On the first day of Thanksgiving break, a few of my friends and I met up to have dinner. While a dinner may not sound like anything special, the long months of quarantining at home made the simple meal with friends feel like a luxury.
In the week before the dinner, all of us were counting down the days until we could see each other for the first time since the lockdown in Manila was lifted. We were all excited to be together again and dress up. The dinner was even more special because I had not seen some of my friends for almost a year, since we all went abroad to different states in the U.S., and one in Canada, for university. Even though we had all already been back home for a few months, we neither had the chance nor the time to meet up due to conflicting schedules and never-ending midterms. Being able to eat delicious food, drink a bottle of wine and laugh under the stars was the break that we all needed from the monotonous routines of quarantine life imposed on us by the pandemic. Of course, we still practiced public health protocols by wearing face shields and masks and choosing a restaurant that had outdoor, socially-distanced seating.
One of the things that I realized from the seemingly ordinary act of eating at a restaurant in the new normal is the importance of living life a bit selfishly. Let me backtrack a little from that. Of course, COVID-19 has emphasized more than ever the need for the public to work together to prevent the virus from spreading. Many countries, especially the U.S., have failed to control the virus. This, in addition to the recent spike in cases after the holidays, should be a warning to people that the pandemic is far from over. We must continue acting and making decisions with the public’s interest at heart.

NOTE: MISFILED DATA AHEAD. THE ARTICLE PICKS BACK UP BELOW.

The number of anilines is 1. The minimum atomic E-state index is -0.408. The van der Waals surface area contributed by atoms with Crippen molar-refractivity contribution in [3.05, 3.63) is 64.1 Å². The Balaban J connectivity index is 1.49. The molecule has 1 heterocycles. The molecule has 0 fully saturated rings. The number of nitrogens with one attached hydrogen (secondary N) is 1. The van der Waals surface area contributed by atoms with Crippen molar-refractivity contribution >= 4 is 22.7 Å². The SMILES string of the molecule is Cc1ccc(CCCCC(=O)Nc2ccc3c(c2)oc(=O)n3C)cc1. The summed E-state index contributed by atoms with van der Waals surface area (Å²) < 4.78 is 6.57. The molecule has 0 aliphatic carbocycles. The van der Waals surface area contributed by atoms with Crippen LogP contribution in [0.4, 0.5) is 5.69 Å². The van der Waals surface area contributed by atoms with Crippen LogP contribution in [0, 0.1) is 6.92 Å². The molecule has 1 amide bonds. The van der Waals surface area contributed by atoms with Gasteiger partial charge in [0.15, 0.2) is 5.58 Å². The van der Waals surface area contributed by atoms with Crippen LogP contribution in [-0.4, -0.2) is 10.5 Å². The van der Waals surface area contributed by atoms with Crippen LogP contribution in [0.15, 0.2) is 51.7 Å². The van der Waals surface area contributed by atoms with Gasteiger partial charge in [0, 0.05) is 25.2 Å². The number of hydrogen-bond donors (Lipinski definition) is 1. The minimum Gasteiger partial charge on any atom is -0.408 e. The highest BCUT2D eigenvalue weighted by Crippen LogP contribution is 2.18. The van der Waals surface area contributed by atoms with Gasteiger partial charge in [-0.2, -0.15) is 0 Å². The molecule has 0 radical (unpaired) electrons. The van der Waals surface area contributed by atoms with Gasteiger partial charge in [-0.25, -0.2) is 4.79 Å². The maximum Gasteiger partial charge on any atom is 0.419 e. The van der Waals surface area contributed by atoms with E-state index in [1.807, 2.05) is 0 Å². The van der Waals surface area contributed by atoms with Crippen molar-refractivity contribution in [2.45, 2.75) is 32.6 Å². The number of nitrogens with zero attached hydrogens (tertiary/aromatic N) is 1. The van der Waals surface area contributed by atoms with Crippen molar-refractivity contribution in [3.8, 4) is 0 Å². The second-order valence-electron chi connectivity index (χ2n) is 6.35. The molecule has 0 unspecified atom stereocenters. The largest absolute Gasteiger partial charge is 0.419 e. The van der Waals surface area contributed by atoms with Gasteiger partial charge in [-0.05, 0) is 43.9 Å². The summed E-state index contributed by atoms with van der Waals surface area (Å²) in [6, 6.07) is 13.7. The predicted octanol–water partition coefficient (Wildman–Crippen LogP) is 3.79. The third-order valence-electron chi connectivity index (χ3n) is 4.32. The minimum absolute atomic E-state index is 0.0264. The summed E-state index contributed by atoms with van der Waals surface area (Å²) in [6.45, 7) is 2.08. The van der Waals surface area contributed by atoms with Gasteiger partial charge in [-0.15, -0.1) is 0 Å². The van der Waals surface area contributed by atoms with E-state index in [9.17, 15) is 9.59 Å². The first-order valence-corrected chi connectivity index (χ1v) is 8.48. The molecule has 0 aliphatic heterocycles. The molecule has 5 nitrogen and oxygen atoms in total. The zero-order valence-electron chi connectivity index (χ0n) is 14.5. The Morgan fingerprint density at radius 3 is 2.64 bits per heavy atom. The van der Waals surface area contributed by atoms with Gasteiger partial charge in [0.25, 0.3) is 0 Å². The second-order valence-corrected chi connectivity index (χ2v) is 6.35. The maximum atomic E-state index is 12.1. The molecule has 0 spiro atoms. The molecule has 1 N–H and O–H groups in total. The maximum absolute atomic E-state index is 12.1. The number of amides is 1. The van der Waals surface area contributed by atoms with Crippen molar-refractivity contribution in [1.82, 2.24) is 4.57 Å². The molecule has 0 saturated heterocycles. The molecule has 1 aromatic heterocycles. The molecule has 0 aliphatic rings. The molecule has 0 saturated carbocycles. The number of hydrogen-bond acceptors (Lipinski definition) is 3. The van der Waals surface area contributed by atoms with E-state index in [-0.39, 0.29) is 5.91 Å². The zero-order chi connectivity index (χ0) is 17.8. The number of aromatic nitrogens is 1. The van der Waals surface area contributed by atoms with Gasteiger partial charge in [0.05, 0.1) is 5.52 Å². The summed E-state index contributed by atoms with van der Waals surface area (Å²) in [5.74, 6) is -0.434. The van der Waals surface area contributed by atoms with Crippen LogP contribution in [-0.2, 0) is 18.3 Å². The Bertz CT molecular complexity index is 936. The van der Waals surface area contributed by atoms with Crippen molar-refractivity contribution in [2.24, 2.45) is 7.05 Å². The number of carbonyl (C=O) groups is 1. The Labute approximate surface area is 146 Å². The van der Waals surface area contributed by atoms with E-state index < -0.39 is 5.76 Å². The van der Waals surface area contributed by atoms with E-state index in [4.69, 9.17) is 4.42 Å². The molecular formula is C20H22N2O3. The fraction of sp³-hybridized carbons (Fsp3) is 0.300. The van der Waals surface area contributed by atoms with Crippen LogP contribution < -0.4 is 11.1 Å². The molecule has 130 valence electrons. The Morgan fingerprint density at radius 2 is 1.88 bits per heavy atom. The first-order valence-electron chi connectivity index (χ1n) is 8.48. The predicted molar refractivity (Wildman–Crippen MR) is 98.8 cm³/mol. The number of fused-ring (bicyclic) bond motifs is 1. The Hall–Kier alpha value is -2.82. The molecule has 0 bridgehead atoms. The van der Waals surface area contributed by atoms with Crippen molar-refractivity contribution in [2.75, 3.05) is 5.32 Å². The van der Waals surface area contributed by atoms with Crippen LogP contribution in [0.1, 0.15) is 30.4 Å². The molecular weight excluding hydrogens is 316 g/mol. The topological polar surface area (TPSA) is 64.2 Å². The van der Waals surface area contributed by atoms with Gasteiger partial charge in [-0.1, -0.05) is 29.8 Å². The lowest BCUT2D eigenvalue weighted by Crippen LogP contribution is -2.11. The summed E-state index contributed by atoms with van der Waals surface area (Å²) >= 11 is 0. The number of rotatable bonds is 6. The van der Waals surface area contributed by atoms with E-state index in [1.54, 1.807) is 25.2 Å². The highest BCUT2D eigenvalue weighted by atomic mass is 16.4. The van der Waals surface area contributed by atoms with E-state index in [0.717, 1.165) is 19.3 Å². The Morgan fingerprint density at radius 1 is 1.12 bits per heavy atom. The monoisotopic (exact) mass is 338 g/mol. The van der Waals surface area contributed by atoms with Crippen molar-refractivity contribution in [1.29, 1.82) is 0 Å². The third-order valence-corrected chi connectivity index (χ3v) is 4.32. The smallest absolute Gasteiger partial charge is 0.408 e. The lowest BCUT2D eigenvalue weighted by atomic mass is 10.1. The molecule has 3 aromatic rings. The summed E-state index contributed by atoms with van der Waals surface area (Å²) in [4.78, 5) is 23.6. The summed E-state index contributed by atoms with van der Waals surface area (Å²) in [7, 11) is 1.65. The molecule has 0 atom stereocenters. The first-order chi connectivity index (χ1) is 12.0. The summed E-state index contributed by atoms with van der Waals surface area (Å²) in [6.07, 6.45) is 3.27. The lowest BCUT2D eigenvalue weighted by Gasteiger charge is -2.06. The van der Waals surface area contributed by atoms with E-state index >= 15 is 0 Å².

But what I mean when I say live life a bit selfishly is that we must intentionally make the time to choose to do things for ourselves. It’s fair to say that the virus has stolen so much from so many lives, and we should be open to stealing some of that joy back by creating memories for ourselves rather than sitting around waiting for them to happen.
A recent study highlighted that the number of reported mental health cases since the beginning of quarantine in March has drastically increased, which comes as no surprise with everyone being stuck inside for so long. These effects of the pandemic are projected to continue even long after a vaccine is publicly available. Anxiety, fear and isolation have been identified as some of the main culprits. Consequently, people need to do their best to address their own mental health in order to clear their heads and make informed and rational decisions for the sake of the entire community. While the road to recovery is not the same for everybody, and I do acknowledge that mental illnesses cannot be oversimplified, reflecting and changing one’s mindset does play a key role in how one lives his or her life.
“You have to start romanticizing your life. You have to start thinking of yourself as the main character. Because if you don’t, life will continue to pass you by. And all the little things that make it so beautiful will continue to go unnoticed. So, take a second and look around. And realize that it’s a blessing for you to be here right now.”